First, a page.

Every device that connects to the Internet needs an Internet Protocol (IP) address, and for a very long time that was achieved via IPv4 addresses. IPv4 was designed a long time ago, with about four billion address spaces available.
With millions of new devices connected to the internet being used by people every year, we’ve almost run out of IPv4 address space. But the new standard, IPv6, is being deployed. IPv6 has trillions of addresses, and guarantees the growth of the Internet for many years to come.
What does this mean for you and your business?
IPv4 and IPv6 are not directly compatible – that means a site available on only IPv4 cannot be seen by people using IPv6, and vice versa. As the world transitions to IPv6, businesses need to ensure they’re still reaching the maximum number of people. Dual-stacking (the process of running both IPv4 and IPv6 concurrently) will be important over the next few years.
Most businesses rely on an Internet Service Provider (ISP) for a connection to the Internet. Your own network’s IPv6 requirements and deployment schedule will likely depend upon your provider’s IPv6 readiness. For that reason, it is important that you understand what your ISP can provide and when, so that you won’t miss out on any website traffic.
Five questions you should ask your service provider:
- Do you currently provide IPv6 connectivity?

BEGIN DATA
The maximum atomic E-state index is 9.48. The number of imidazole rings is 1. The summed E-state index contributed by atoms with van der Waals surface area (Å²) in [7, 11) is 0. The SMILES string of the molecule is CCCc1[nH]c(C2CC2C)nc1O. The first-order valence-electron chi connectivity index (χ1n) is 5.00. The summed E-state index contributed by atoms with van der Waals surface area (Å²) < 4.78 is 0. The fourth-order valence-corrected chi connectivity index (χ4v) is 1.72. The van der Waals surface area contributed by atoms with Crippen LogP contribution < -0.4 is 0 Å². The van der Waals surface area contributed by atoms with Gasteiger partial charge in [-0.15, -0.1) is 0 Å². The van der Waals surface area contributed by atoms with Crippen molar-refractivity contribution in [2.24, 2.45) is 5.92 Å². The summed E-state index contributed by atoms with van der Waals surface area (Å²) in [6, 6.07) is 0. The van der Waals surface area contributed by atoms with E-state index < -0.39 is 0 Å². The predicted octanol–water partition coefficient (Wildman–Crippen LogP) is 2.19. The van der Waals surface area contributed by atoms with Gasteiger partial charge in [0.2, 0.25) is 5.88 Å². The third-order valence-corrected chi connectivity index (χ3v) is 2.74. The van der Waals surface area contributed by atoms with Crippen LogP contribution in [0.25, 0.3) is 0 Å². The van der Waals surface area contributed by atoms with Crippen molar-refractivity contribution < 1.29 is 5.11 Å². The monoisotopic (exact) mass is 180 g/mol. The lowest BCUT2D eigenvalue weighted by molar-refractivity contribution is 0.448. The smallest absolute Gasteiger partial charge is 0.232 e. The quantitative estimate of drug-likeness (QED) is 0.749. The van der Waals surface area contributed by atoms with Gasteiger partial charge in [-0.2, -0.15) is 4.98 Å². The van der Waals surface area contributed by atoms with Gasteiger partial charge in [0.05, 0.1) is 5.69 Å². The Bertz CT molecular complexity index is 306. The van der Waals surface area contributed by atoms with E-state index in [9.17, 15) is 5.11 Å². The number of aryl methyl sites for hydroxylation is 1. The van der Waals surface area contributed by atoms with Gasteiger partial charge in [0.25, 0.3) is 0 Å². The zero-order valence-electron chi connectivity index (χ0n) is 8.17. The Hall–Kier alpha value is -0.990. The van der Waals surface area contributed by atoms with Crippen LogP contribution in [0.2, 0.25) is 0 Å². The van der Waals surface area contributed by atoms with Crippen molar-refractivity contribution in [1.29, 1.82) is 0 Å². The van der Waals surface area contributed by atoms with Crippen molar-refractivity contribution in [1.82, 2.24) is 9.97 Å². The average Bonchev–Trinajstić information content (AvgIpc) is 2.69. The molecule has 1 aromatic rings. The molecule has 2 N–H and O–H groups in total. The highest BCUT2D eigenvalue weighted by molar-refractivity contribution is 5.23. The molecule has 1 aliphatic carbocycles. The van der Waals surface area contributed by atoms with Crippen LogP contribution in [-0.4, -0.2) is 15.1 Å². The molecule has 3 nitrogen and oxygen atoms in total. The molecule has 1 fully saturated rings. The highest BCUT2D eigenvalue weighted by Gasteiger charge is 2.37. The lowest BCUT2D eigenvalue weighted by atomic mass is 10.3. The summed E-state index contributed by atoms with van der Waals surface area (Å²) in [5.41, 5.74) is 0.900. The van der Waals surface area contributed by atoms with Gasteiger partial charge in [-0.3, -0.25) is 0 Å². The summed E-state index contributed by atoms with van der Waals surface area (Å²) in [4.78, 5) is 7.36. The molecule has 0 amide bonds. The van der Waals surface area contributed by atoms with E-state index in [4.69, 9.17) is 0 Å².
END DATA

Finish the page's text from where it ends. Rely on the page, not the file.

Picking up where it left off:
- If not, when do you plan to deploy IPv6 on your customer networks?
- When will my website be available over IPv6?
- Do you provide customers with IPv6-compatible hardware?
- What IPv6 training, services and support can you provide me with?
In the event that your ISP is not prepared to meet your business needs, you may need to select a different provider. Fortunately, the process does not have to be overly complicated. The following checklist is a rough outline of the key steps to take in the early stages of planning.
- Create a shortlist of prospective ISPs and ask them about IPv6;
- Identify your needs, whether upgrading your own network components or asking for training;
- Determine the costs of new hardware and software, and their longevity; and
- Draft a project plan and start putting it into action.
Planning for IPv6 does not have to be a stressful and time-consuming process. By getting a few questions answered you can begin preparing your organisation for the internet of the future.
Axel Pawlik is the managing director of the RIPE Network Coordination Centre.
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